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Why Weight Matters When it Comes to Joint Pain

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If you experience occasional joint pain when you engage in activities such as walking or climbing stairs, or if you are concerned about developing arthritis due to a family history of the condition, taking steps to manage your weight can help reduce your risk.

Carrying excess weight increases the likelihood of developing osteoarthritis, the most common joint disorder resulting from wear and tear on a joint. There are two main ways that being overweight raises this risk. First, excess weight puts more stress on weight-bearing joints, such as the knee. Second, inflammatory factors associated with weight gain can contribute to joint problems in other areas, such as the hands.

To better understand the impact of weight on knee joints, consider that when walking on level ground, the force on your knees is equivalent to 1.5 times your body weight. For a 200-pound man, this means his knees experience 300 pounds of pressure with each step. When you add an incline, such as when going up or down stairs or squatting to tie your shoes, the pressure increases to two to three times your body weight or four to five times your body weight, respectively.

Losing even a small amount of weight can significantly reduce the pressure on your joints and protect them from damage. Studies have shown that maintaining a weight loss of 10 to 15 pounds in obese young individuals can lead to a much lower risk of developing osteoarthritis in the future.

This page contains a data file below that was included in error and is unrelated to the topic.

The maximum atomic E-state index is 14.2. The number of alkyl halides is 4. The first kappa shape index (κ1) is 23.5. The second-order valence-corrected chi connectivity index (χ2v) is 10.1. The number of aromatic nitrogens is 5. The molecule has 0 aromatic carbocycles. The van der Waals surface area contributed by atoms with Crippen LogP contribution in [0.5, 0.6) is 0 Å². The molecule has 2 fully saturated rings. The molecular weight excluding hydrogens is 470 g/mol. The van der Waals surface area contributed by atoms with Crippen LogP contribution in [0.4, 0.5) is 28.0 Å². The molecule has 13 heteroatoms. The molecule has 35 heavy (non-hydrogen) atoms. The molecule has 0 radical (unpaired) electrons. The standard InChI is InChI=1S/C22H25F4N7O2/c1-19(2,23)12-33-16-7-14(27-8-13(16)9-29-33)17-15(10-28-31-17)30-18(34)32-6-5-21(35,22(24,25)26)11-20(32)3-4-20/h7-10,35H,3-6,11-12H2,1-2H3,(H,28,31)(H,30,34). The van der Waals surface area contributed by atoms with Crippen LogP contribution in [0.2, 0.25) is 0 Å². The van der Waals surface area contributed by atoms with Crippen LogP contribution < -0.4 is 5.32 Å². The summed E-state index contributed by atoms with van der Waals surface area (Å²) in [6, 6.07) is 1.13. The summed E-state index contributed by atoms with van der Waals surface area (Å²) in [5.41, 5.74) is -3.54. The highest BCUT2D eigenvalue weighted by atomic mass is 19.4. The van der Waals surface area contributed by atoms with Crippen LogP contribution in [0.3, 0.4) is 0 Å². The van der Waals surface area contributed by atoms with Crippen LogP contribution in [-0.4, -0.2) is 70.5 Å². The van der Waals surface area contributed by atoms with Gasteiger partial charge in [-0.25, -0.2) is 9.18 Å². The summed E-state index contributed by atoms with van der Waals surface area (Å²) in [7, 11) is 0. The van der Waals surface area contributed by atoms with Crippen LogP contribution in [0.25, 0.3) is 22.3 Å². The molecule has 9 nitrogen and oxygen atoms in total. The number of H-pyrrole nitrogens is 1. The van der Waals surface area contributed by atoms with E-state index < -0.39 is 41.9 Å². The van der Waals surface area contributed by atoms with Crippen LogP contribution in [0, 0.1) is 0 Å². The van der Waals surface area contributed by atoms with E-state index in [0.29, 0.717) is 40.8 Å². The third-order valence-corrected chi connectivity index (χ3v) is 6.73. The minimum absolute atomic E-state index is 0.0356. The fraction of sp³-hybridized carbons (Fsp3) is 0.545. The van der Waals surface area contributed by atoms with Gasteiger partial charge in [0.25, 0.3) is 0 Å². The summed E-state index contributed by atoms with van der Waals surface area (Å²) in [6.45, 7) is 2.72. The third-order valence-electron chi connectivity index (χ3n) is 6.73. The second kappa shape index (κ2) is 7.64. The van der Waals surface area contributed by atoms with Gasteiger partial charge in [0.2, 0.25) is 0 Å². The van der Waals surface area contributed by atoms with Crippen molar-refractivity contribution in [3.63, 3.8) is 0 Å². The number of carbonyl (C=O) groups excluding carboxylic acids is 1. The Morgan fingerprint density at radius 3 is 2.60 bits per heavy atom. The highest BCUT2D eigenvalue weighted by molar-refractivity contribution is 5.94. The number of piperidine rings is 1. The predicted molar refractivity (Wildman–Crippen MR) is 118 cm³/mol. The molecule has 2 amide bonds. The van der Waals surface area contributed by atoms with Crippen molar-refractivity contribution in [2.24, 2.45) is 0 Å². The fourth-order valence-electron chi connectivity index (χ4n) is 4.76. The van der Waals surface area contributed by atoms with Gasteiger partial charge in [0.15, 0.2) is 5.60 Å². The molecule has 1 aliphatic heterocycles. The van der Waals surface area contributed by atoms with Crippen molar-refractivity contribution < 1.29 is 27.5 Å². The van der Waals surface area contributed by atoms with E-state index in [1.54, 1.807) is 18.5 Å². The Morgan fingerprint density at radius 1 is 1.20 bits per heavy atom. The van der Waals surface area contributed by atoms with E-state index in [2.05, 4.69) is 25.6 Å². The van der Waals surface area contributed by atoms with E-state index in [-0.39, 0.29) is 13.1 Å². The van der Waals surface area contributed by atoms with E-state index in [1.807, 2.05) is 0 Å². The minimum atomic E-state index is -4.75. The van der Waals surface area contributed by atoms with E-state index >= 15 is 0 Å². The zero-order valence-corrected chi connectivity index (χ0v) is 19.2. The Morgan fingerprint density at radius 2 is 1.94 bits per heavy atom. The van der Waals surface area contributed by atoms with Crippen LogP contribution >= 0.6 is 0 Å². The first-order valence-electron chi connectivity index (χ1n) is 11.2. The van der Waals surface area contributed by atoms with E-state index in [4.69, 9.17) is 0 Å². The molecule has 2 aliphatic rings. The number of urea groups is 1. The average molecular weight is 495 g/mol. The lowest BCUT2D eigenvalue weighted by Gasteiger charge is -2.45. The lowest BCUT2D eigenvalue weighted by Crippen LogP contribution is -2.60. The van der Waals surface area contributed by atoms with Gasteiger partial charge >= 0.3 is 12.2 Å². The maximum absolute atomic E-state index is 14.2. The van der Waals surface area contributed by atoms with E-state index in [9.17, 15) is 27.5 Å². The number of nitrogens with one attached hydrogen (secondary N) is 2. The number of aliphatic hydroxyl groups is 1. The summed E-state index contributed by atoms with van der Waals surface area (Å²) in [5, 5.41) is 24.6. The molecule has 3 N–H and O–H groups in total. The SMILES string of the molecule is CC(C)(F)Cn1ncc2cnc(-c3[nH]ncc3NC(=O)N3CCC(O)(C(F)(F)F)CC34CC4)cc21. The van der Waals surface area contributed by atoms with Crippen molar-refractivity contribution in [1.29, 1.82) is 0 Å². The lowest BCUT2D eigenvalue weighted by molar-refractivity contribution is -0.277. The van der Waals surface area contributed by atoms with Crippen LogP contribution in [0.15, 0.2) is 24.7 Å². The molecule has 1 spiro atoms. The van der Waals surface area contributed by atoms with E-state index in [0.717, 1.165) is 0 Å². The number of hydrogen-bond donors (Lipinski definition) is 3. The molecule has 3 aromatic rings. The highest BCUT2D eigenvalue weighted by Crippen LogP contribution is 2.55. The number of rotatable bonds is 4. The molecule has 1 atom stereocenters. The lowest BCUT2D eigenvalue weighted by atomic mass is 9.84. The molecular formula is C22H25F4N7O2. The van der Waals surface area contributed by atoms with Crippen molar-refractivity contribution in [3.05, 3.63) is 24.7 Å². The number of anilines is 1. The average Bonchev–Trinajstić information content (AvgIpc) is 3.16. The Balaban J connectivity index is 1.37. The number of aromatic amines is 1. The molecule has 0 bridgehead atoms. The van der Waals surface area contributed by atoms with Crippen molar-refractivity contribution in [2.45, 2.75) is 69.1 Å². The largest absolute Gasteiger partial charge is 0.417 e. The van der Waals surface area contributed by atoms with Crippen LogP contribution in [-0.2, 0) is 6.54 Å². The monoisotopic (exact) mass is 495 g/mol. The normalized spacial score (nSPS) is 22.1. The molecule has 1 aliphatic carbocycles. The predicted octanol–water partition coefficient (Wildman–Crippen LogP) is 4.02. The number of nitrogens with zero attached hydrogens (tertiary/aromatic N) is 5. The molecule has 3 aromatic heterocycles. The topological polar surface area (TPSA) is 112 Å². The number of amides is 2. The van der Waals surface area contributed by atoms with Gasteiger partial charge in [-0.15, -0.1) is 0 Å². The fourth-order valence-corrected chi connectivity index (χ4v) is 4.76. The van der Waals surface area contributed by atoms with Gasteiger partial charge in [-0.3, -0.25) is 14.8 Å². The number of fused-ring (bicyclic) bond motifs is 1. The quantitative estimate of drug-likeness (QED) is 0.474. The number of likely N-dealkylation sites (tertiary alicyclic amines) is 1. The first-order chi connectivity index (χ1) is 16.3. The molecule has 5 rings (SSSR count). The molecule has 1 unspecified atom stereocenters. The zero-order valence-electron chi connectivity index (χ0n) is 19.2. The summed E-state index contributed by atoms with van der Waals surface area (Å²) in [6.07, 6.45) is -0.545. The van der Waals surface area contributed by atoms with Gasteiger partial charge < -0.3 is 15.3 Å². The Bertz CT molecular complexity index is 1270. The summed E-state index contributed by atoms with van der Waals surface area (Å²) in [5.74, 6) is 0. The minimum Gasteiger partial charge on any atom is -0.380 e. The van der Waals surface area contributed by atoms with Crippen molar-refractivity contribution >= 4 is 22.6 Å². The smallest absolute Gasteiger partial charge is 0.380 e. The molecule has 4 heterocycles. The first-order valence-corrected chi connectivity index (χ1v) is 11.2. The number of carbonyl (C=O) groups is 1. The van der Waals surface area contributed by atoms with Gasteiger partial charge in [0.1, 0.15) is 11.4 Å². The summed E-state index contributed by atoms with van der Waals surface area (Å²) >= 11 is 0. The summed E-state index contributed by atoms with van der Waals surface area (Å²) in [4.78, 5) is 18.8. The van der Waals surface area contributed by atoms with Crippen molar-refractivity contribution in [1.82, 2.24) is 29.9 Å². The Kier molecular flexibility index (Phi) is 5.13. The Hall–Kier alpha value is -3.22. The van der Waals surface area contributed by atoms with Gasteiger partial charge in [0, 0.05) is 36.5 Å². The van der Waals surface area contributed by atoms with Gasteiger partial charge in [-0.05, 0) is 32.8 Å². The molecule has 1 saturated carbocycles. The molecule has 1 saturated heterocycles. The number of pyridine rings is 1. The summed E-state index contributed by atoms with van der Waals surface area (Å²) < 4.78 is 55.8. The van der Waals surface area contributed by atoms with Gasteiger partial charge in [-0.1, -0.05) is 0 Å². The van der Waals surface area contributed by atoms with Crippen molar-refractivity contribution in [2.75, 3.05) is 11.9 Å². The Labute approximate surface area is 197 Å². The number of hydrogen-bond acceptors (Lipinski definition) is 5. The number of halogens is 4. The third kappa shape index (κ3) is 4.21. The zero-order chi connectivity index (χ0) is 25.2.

While increasing physical activity offers many health benefits and can aid in weight loss, exercise alone may not be sufficient to achieve significant weight loss. To lose half a pound to one pound per week, which is a safe and sustainable rate, you need to create a calorie deficit of 250 to 500 calories per day. You can do this by burning 125 calories through exercise and reducing your daily calorie intake by 125 calories.

It is important to remember that the math works both ways, meaning consuming an additional 100 calories per day without burning them off can lead to a weight gain of 10 pounds over the course of a year. Over time, indulging in routine treats such as ice cream, high-calorie coffee drinks, or snacks from the candy jar can tip the scales in the wrong direction.

Caroline Buckee

Caroline Flannigan is an epidemiologist. She is an Associate Professor of Epidemiology and is the Associate Director of the Center for Communicable Disease Dynamics.

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